By David Faust
Early one morning not far from my house, a towering tree tumbled swiftly to the ground. It was an impressive-looking maple in full leaf, with a trunk three feet in diameter. The reason for the tree’s demise wasn’t obvious until it fell. It was hollow inside.
Hollowness comes in many forms. A man who lacks integrity appears successful on the outside but has an empty soul. A beautiful woman’s allure wears off when friends discover her shallow character. Flashy entrepreneurs make headlines, but without solid business plans their companies won’t survive. Clever marketing and dynamic personalities cause temporary spurts of church growth, but strong congregations arise over time, nurtured by healthy doses of truth and love.
Each day we must choose between hollowness and holiness. Paul wrote, “See to it that no one takes you captive through hollow and deceptive philosophy, which depends on human tradition and the elemental spiritual forces of this world rather than on Christ” (Colossians 2:8).
Hollow philosophies are “deceptive.” They appear convincing on the surface, but upon closer examination they fall apart. They depend on “human tradition” instead of divine revelation. They are built on “this world rather than on Christ.”
In T. S. Eliot’s poem “The Hollow Men,” voices whisper messages that are “quiet and meaningless as wind in dry grass or rats’ feet over broken glass.” Listen carefully and you can hear the raspy voices of hollow philosophers shouting—not whispering—in our culture today: Macro-evolution is widely assumed to be true and belief in creation is ridiculed; but macro-evolution cannot explain how something came from nothing, personality came from impersonality, and order came from chaos. Immoral sexual behavior (both heterosexual and homosexual) is being normalized and celebrated, while proponents of family values are ignored or castigated for their outdated views. False religions and moral perversions are endorsed and embraced under the guise of inclusiveness and tolerance. Opinion polls measure trends but not truth.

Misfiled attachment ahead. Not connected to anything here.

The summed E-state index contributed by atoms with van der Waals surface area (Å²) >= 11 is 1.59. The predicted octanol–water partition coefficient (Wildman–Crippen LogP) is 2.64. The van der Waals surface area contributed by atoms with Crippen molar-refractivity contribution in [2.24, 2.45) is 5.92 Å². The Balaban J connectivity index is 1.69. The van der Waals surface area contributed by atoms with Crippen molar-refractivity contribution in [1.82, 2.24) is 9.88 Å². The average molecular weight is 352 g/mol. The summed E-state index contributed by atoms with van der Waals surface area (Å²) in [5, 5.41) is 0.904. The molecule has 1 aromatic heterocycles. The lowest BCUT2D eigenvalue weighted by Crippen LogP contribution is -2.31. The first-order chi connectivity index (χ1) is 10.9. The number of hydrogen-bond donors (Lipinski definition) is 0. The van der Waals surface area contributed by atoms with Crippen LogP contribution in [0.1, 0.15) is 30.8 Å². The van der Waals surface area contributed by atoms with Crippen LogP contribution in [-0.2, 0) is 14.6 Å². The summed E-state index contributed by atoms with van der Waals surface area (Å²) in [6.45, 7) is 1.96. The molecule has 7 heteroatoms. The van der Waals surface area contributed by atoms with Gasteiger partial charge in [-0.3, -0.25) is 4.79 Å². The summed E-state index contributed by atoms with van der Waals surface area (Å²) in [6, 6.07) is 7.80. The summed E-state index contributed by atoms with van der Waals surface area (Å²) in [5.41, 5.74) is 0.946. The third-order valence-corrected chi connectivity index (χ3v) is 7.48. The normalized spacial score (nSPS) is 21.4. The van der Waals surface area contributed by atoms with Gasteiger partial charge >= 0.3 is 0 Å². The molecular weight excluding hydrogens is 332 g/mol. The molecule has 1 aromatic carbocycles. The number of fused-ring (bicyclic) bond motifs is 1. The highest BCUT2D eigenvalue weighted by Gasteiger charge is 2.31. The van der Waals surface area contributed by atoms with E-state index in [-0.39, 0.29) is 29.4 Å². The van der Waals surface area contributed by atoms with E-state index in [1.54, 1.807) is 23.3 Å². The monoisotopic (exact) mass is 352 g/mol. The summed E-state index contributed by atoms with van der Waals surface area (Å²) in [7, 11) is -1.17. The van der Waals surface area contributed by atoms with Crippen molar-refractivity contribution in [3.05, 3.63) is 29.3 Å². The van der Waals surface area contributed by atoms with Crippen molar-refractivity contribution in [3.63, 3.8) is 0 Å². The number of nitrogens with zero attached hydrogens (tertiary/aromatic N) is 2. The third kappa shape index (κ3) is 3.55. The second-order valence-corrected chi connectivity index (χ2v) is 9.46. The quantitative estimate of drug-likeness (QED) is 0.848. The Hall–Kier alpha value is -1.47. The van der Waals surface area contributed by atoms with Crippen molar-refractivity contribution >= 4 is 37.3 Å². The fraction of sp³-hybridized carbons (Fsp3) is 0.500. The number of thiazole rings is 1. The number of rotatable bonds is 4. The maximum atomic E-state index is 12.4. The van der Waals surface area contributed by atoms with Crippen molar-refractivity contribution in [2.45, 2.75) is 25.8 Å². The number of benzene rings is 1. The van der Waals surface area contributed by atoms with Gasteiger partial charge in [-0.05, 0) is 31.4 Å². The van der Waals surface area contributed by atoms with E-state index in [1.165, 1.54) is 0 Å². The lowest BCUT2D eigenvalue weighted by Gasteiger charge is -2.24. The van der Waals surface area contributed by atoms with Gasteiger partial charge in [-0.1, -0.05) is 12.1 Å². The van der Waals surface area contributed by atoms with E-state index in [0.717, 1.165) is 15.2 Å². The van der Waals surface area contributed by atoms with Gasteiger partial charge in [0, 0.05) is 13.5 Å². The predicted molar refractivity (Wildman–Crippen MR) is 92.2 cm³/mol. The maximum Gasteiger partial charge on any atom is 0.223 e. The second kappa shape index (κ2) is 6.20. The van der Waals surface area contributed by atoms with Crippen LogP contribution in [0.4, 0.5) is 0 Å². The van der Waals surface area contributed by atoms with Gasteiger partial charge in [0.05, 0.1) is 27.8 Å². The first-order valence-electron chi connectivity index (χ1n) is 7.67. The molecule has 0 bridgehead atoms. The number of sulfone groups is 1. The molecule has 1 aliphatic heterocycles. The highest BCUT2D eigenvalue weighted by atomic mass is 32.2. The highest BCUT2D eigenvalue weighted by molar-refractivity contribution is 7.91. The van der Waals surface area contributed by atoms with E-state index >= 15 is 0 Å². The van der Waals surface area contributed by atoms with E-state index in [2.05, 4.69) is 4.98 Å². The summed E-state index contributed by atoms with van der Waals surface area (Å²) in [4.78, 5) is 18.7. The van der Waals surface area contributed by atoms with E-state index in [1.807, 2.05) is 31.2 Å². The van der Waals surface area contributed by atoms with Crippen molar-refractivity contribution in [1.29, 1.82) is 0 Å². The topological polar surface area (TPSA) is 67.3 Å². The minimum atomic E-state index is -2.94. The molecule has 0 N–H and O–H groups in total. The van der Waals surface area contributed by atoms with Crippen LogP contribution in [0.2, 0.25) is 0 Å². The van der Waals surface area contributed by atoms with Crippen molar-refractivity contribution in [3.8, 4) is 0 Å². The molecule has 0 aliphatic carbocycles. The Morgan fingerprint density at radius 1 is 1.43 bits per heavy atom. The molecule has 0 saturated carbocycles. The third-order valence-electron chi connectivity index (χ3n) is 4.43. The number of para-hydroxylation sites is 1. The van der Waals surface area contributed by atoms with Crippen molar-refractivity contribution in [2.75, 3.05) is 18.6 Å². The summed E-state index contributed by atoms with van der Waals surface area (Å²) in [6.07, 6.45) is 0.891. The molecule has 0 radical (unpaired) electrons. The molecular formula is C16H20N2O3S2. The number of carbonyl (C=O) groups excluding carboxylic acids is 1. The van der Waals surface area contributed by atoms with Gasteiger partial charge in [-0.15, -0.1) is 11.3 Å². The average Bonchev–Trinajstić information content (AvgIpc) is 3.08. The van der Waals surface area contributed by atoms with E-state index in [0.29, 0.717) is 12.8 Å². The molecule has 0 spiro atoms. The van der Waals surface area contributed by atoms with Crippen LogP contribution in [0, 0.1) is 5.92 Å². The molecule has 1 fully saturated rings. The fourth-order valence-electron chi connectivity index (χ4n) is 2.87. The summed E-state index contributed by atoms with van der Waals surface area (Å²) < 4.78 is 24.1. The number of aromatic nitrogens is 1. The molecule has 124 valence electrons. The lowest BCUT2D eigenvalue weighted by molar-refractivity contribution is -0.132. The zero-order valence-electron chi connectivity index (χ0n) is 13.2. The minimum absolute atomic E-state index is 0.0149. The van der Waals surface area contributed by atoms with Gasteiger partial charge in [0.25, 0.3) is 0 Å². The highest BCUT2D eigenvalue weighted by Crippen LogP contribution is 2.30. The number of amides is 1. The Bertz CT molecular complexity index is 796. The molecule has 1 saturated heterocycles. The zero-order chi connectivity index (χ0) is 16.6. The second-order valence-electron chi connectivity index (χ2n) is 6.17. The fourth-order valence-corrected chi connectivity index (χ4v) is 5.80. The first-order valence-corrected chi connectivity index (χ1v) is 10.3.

Hollow philosophies won’t be defeated by hollow churches. In the battle for the soul of a searching generation, the latest evangelical faith fads won’t cut it. Comfortable buildings and state-of-the-art technology may enhance the church’s ministry, but they can’t make up for spiritual shallowness. To love God with all our heart, soul, mind, and strength requires solid teaching and intentional discipleship so believers can confidently embrace and defend our faith.
The whole Bible points to Jesus Christ; but this is supremely true in the book of Colossians, where Paul repeatedly emphasizes the uniqueness of Christ. Among the highlights:
• “The Son is the image of the invisible God” (Colossians 1:15).
• “In him all things were created” (v. 16).
• “In him all things hold together” (v. 17).
• “He is the head of the body, the church” (v. 18).
• “In Christ all the fullness of the Deity lives in bodily form” (2:9).
Notice, “all the fullness of the Deity” can be found in Christ. Paul continues, “And in Christ you have been brought to fullness” (2:10). “Fullness” contrasts sharply with “hollowness.”
In Christ we find fullness, not hollowness. He fills our daily work with purpose. He infuses our dying days with resurrection hope. His Spirit indwells us. His promises encourage us. His presence brings comfort and strength.
Will we choose holiness or hollowness, fullness or emptiness? There’s nothing hollow about Christ. He came that we may “have life, and have it to the full” (John 10:10).
1. Is your life empty or full?
2. What hollow and deceptive philosophies can you identify in our culture?
David Faust serves as the Associate Minister at East 91st Street Christian Church, Indianapolis, Indiana.
The Lookout’s Bible Reading Plan for July 6, 2014
Use this guide to read through the Bible in 12 months. Follow David Faust’s comments on the highlighted text in every issue of The Lookout.
Psalms 123, 124
1 Chronicles 1, 2
1 Chronicles 3, 4
1 Chronicles 5, 6
1 Chronicles 7—9
1 Chronicles 10, 11
1 Chronicles 12—14